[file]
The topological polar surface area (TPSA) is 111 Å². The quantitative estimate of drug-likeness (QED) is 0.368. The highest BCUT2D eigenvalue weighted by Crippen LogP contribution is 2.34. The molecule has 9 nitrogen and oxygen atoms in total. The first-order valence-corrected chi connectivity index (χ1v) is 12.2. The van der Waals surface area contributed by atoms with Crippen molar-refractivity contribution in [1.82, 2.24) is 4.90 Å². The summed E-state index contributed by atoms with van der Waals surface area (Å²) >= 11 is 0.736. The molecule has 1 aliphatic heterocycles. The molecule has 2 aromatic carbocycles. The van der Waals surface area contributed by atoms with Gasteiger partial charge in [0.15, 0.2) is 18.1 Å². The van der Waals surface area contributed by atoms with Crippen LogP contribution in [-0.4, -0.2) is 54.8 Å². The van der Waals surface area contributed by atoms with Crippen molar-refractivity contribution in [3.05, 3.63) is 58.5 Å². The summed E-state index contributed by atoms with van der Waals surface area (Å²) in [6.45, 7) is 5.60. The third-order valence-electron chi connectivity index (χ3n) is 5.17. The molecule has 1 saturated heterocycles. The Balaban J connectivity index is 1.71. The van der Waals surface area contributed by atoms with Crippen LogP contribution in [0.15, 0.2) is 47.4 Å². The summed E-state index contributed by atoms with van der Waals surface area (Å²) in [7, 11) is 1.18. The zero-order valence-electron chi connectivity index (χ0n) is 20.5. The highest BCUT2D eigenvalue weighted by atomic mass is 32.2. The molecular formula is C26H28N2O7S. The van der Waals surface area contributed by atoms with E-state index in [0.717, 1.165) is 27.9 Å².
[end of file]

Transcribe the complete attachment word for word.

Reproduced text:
The topological polar surface area (TPSA) is 111 Å². The quantitative estimate of drug-likeness (QED) is 0.368. The highest BCUT2D eigenvalue weighted by Crippen LogP contribution is 2.34. The molecule has 9 nitrogen and oxygen atoms in total. The first-order valence-corrected chi connectivity index (χ1v) is 12.2. The van der Waals surface area contributed by atoms with Crippen molar-refractivity contribution in [1.82, 2.24) is 4.90 Å². The summed E-state index contributed by atoms with van der Waals surface area (Å²) >= 11 is 0.736. The molecule has 1 aliphatic heterocycles. The molecule has 2 aromatic carbocycles. The van der Waals surface area contributed by atoms with Gasteiger partial charge in [0.15, 0.2) is 18.1 Å². The van der Waals surface area contributed by atoms with Crippen LogP contribution in [-0.4, -0.2) is 54.8 Å². The van der Waals surface area contributed by atoms with Crippen molar-refractivity contribution in [3.05, 3.63) is 58.5 Å². The summed E-state index contributed by atoms with van der Waals surface area (Å²) in [6.45, 7) is 5.60. The third-order valence-electron chi connectivity index (χ3n) is 5.17. The molecule has 1 saturated heterocycles. The Balaban J connectivity index is 1.71. The van der Waals surface area contributed by atoms with Crippen LogP contribution in [0.15, 0.2) is 47.4 Å². The summed E-state index contributed by atoms with van der Waals surface area (Å²) in [7, 11) is 1.18. The zero-order valence-electron chi connectivity index (χ0n) is 20.5. The highest BCUT2D eigenvalue weighted by atomic mass is 32.2. The molecular formula is C26H28N2O7S. The van der Waals surface area contributed by atoms with E-state index in [0.717, 1.165) is 27.9 Å².